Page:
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Results 101 - 120 of 431.


Health - Psychology - 10.10.2019
Aims to address suicide prevention in low- and middle-income countries
Aims to address suicide prevention in low- and middle-income countries
Future treatment and prevention of suicidal behaviour in lowand middle-income countries (LMIC) should involve a wider range of approaches beyond just the treatment of psychiatric illness, according to a new University of Bristol study published on World Mental Health Day today [Thursday 10 October] in PLOS Medicine.

Life Sciences - 10.10.2019
Analysis: We can stop multiple sclerosis, and this is how
Professor Alan Thompson, Dean of the UCL Faculty of Brain Sciences, writes about progress made in finding treatments for multiple sclerosis. Twenty-five years ago there were no treatments for multiple sclerosis (MS) - a neurological condition that affects more than 100,000 people living in the UK. Today the picture is very different.

Life Sciences - 10.10.2019
Huntington’s disease genetic mutations expand throughout life
The region of DNA associated with Huntington's disease has been shown to grow throughout life and contribute towards disease progression. New research, published in EBioMedicine, reveals that the DNA responsible for Huntington's disease is not stable throughout life, and that older individuals carry longer versions of the genetic mutation than younger individuals.

Life Sciences - 09.10.2019
Q&A: How skin cells from foot soles could help relieve amputees of stump injury
Q&A: How skin cells from foot soles could help relieve amputees of stump injury
Imperial scientists hope to re-engineer stump skin for more comfortable prosthetics ' using skin from the sole of the foot as a template. People who have had limbs removed often use false arms and legs, known as prosthetics , to improve mobility and independence - but 75 per cent of prosthetic-wearing amputees encounter problems like skin tears, ulceration, and blisters.

Health - Life Sciences - 09.10.2019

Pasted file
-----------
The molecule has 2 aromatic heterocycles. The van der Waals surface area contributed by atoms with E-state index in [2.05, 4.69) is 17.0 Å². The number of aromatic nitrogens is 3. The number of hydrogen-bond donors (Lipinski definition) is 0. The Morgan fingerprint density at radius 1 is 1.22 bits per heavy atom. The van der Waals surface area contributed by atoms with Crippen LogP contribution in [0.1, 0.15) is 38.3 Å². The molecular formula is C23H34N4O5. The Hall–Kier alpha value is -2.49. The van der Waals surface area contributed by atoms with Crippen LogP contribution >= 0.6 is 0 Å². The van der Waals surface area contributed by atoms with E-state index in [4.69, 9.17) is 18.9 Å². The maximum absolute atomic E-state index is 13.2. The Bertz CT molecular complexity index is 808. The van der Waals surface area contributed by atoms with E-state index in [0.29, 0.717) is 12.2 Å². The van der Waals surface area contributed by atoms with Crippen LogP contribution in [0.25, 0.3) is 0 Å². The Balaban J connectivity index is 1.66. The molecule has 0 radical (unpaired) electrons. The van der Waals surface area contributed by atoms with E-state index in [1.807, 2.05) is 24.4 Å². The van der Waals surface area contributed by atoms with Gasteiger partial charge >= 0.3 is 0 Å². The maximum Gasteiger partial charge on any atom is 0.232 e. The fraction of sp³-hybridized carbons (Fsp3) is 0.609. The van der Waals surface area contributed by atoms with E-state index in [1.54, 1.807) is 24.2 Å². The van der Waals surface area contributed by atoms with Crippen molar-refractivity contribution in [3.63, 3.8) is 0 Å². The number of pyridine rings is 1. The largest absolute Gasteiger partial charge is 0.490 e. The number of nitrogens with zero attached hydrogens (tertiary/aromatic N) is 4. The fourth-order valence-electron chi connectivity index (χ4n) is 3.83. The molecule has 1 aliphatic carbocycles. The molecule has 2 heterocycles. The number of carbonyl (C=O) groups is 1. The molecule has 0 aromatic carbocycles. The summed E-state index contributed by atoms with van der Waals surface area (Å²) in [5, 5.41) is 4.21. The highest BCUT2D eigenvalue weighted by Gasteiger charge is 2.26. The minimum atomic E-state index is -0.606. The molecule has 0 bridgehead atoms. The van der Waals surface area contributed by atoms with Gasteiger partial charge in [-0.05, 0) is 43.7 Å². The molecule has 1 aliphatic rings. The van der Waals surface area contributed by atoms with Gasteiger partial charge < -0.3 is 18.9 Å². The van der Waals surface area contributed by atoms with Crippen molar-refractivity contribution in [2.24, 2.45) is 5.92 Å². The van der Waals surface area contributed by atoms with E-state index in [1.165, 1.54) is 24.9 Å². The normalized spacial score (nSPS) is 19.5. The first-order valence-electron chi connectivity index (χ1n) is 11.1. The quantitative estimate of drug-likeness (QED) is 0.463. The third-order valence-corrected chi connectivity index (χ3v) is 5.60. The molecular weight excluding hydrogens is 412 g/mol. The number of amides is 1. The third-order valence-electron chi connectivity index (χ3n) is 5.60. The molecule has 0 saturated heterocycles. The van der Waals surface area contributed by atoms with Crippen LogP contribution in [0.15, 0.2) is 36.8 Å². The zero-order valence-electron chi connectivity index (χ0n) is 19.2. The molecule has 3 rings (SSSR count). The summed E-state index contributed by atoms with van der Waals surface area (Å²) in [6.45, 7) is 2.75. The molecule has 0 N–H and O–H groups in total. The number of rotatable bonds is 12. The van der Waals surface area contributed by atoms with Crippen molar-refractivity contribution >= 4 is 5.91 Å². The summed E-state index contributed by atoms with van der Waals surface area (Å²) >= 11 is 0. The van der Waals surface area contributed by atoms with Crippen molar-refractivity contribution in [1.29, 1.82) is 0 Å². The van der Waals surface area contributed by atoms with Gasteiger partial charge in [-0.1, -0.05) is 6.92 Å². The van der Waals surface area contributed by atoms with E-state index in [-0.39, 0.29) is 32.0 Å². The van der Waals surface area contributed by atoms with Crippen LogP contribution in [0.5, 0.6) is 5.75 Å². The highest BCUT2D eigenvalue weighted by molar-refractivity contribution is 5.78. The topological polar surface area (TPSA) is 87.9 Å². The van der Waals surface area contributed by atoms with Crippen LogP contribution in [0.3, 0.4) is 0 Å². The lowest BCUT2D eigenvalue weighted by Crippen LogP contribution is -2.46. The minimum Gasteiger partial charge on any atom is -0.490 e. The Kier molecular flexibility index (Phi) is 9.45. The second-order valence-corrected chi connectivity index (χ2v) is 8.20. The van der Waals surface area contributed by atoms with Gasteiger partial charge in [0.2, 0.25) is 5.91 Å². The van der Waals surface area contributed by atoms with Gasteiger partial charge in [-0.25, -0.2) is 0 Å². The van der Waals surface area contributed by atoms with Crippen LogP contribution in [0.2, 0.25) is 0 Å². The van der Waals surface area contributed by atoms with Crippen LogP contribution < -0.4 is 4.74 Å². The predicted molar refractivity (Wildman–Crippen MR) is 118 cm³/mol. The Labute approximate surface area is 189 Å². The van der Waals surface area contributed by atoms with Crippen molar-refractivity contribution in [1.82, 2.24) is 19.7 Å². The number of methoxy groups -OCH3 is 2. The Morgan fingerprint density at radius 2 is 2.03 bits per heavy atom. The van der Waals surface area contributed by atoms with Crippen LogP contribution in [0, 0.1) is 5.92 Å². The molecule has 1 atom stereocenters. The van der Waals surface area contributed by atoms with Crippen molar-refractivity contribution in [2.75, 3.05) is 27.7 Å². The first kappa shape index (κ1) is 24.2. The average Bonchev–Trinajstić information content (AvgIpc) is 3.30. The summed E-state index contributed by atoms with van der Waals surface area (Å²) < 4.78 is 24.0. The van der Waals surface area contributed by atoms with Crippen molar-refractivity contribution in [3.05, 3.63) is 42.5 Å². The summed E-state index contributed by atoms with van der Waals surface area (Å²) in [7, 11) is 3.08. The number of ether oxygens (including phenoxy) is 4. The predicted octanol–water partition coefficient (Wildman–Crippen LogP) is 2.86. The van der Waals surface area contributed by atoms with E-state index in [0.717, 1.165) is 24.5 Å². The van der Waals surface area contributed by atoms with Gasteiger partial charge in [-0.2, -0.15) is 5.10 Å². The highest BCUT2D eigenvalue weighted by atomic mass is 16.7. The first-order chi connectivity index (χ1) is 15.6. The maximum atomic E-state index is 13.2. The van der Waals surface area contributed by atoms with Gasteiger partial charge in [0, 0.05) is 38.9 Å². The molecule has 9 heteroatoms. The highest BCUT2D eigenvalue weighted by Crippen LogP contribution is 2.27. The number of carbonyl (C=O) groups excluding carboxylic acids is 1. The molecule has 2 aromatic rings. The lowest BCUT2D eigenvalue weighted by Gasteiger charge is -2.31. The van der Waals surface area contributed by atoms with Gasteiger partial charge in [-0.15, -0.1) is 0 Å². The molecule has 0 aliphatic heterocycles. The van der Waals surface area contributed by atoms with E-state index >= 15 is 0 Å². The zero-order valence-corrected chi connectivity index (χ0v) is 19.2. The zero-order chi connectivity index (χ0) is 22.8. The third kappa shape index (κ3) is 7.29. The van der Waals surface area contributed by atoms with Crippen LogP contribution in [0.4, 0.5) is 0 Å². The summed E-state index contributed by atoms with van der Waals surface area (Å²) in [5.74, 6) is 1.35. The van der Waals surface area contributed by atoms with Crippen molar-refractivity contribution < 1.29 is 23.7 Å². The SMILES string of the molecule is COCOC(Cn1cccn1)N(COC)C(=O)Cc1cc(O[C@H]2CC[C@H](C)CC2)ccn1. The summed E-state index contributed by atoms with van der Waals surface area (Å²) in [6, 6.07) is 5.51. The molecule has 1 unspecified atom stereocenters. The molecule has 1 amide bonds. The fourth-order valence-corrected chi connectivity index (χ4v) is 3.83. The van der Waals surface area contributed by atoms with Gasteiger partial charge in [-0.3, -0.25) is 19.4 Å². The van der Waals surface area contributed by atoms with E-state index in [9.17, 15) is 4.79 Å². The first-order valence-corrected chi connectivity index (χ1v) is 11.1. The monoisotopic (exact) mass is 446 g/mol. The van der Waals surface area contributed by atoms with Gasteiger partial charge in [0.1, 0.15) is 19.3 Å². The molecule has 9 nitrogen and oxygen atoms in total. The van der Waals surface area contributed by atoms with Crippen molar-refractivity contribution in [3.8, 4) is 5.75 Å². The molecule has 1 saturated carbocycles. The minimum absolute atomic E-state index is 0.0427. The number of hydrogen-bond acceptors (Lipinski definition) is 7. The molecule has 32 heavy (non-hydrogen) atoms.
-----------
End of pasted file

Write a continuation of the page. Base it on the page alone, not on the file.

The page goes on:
Fresh insights could lead to new treatments for liver disease
The fight against liver disease could be helped by the discovery of cells that cause liver scarring. Scientists have identified new sub-types of cells that, when they interact, accelerate the scarring process in diseased livers. Experts hope that by understanding more how these cells behave, new treatments can be developed more quickly for liver diseases.

Social Sciences - 09.10.2019
Irony and humour keep teenage #gymlads healthy on social media
Teenage boys rely on social media to access a wealth of information about living a healthy lifestyle - but rather than being victims of online harms, such as an unhealthy body image obsession, the majority are able to use humour, irony and banter to navigate social media content. In a new study, published in Qualitative Research in Sport, Exercise and Health, researchers in the University of Birmingham's School of Sport, Exercise and Rehabilitation Sciences , investigated how young boys use Instagram, Snapchat and YouTube to learn about physical activity, diet, and body image.

Astronomy / Space Science - Physics - 09.10.2019
Scientists Observe Year-long Plateaus in Decline of Type Ia Supernova Light Curves
A team of scientists, including a researcher from the University of Birmingham, has discovered that the fading of infrared light following Type Ia supernovae explosions can be interrupted, with brightness staying the same for up to a year. This is a surprising finding as astronomers had expected that the light curve would not only continue decreasing but even experience a sharp drop, rather than flattening into a plateau.